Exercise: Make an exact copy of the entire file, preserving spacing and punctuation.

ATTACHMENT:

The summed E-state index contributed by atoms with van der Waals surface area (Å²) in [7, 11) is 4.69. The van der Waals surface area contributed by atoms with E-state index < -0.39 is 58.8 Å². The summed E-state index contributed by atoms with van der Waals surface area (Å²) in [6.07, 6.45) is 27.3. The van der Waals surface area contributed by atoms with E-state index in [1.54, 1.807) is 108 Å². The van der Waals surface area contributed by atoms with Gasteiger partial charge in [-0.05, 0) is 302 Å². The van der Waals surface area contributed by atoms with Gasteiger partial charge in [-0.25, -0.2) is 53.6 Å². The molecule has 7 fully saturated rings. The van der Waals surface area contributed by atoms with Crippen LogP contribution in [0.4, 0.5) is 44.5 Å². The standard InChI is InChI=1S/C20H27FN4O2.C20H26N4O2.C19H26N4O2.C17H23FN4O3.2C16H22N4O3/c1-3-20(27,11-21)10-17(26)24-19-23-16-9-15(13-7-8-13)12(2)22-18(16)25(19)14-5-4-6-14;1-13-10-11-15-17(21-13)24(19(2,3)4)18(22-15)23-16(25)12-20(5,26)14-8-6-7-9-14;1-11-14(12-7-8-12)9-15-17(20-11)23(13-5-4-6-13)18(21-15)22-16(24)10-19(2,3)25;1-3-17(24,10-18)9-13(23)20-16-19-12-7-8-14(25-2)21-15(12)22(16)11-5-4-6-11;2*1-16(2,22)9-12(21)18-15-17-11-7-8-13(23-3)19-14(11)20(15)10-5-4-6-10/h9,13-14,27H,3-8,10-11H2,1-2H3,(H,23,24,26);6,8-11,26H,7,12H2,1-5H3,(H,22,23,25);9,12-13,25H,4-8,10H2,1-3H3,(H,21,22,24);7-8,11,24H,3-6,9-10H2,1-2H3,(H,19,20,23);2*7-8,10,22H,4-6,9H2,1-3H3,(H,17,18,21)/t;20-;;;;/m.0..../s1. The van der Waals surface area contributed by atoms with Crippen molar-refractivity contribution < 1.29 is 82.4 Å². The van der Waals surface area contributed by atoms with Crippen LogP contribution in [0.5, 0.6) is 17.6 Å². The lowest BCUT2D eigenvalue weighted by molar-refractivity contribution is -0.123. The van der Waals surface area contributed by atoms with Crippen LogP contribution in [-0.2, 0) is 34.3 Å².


The summed E-state index contributed by atoms with van der Waals surface area (Å²) in [7, 11) is 4.69. The van der Waals surface area contributed by atoms with E-state index < -0.39 is 58.8 Å². The summed E-state index contributed by atoms with van der Waals surface area (Å²) in [6.07, 6.45) is 27.3. The van der Waals surface area contributed by atoms with E-state index in [1.54, 1.807) is 108 Å². The van der Waals surface area contributed by atoms with Gasteiger partial charge in [-0.05, 0) is 302 Å². The van der Waals surface area contributed by atoms with Gasteiger partial charge in [-0.25, -0.2) is 53.6 Å². The molecule has 7 fully saturated rings. The van der Waals surface area contributed by atoms with Crippen LogP contribution in [0.4, 0.5) is 44.5 Å². The standard InChI is InChI=1S/C20H27FN4O2.C20H26N4O2.C19H26N4O2.C17H23FN4O3.2C16H22N4O3/c1-3-20(27,11-21)10-17(26)24-19-23-16-9-15(13-7-8-13)12(2)22-18(16)25(19)14-5-4-6-14;1-13-10-11-15-17(21-13)24(19(2,3)4)18(22-15)23-16(25)12-20(5,26)14-8-6-7-9-14;1-11-14(12-7-8-12)9-15-17(20-11)23(13-5-4-6-13)18(21-15)22-16(24)10-19(2,3)25;1-3-17(24,10-18)9-13(23)20-16-19-12-7-8-14(25-2)21-15(12)22(16)11-5-4-6-11;2*1-16(2,22)9-12(21)18-15-17-11-7-8-13(23-3)19-14(11)20(15)10-5-4-6-10/h9,13-14,27H,3-8,10-11H2,1-2H3,(H,23,24,26);6,8-11,26H,7,12H2,1-5H3,(H,22,23,25);9,12-13,25H,4-8,10H2,1-3H3,(H,21,22,24);7-8,11,24H,3-6,9-10H2,1-2H3,(H,19,20,23);2*7-8,10,22H,4-6,9H2,1-3H3,(H,17,18,21)/t;20-;;;;/m.0..../s1. The van der Waals surface area contributed by atoms with Crippen molar-refractivity contribution < 1.29 is 82.4 Å². The van der Waals surface area contributed by atoms with Crippen LogP contribution in [0.5, 0.6) is 17.6 Å². The lowest BCUT2D eigenvalue weighted by molar-refractivity contribution is -0.123. The van der Waals surface area contributed by atoms with Crippen LogP contribution in [-0.2, 0) is 34.3 Å².